• Ben

      I’m not entirely sure what your complaint is here. Are you saying because the safety is on the trigger, you would ride your finger on the trigger in the same way that your would ride a 1911 thumb safety?

      • jerry young

        no the safety on a trigger doesn’t make any sense, most accidents happen because of trigger contact, you should never put your finger on the trigger until ready to fire! that being said there are accidents that happen because the trigger was contacted by another object like a worn holster as in the accidental discharge of a Akron Ohio police officer whose gun went off shooting him in the thigh because the leather holster had distorted and contacted the trigger, how would a safety on the trigger have stopped this from happening?

  • Joe

    Trigger reach is also a big factor for the digit-ally impaired, and why I purchased mine.
    2.53″ on the CC, about as short as it gets, and coupled with the initial pull disengaging the safety it’s even shorter while firing.
    The only SHOT 2016 firearms that I find interesting are the Kimber Micro 9 and the Springfield EMP4, and that’s based solely on ergonomics and aesthetics.
    Not rushing to buy either, because other than being metal and single action I doubt there’s much practical improvement to justify the expenditure.
    Kudos to TFB for informing people about this firearm, for the small-handed/stubby-finger crowd it’s an outstanding option.

  • RJ

    I considered this pistol for a carry. However, I have two concerns. First, the trigger maybe a little too light. Second, it’s my understanding that Bersa recommends you do not carry the BP9CC with a round in the chamber. Wow!

    Maybe it’s because the trigger is light, and they are therefore trying to limit their liability, but what they’ve actually done is given anyone who carries this pistol with a round in the chamber a potential legal problem.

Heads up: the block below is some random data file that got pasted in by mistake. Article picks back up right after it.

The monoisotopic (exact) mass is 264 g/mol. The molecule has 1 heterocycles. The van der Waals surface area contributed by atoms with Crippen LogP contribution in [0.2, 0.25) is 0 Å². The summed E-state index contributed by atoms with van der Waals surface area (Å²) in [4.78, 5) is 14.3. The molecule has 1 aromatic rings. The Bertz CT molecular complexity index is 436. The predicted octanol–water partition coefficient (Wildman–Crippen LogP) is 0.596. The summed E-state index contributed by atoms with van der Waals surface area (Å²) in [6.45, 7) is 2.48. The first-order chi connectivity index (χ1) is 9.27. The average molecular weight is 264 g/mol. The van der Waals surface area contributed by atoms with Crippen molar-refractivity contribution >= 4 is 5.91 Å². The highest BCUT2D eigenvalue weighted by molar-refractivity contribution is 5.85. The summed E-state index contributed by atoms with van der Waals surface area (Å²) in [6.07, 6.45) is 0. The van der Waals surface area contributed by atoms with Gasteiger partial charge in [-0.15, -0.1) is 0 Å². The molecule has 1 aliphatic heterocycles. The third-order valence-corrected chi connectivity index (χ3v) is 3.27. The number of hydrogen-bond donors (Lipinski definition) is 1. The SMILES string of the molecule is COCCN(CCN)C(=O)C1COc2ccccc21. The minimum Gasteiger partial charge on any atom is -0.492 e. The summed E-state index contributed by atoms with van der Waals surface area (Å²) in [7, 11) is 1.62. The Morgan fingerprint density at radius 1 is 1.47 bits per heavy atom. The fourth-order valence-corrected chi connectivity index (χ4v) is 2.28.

After a defensive incident, I would not want to be facing an anti-gun prosecutor armed with that bit information, and ranting to a jury that I was recklessly carrying this pistol contrary to the manufacturers recommendations. Of course, it depends on the circumstances of the defensive incident, but it still is a cause for concern, and even though it may be a very good firearm, it’s another reason why I’d probably look elsewhere for a carry.

    • Kirk Newsted

      Honestly, which gun company doesn’t say not to have a round in the chamber? And which say its OK to use reloads too?

      • RJ

        I haven’t seen that before on a designated carry pistol, but maybe I’m just not reading their fine print. Do you have any examples of manufacturers that recommend not carrying a round in the chamber of a carry-type pistol? It would be interesting to know who’s doing that.

  • pismopal

    Another idea..put a Glock under the sights. How would one overcome the rust problem besides daily attention which I will not do?

  • Cotter Sayre

    Who taught that woman to hold a pistol like that, and why didn’t someone correct her IMMEDIATELY?? Very strange.

  • Docduracoat

    I love my Bersa Thunder cc .380
    My wife took back her Walther PPK/S, so she she bought me the cheaper clone.
    I like it way better than the Walther!
    With crimson trace laser grips, it disappears into a pants pocket, or in a sticky in a IWB
    I am now a huge fan of Bersa.
    I plan to check out and will likely buy the 9mm you reviewed here.

  • Hyok Kim

    Better than Walther PPS?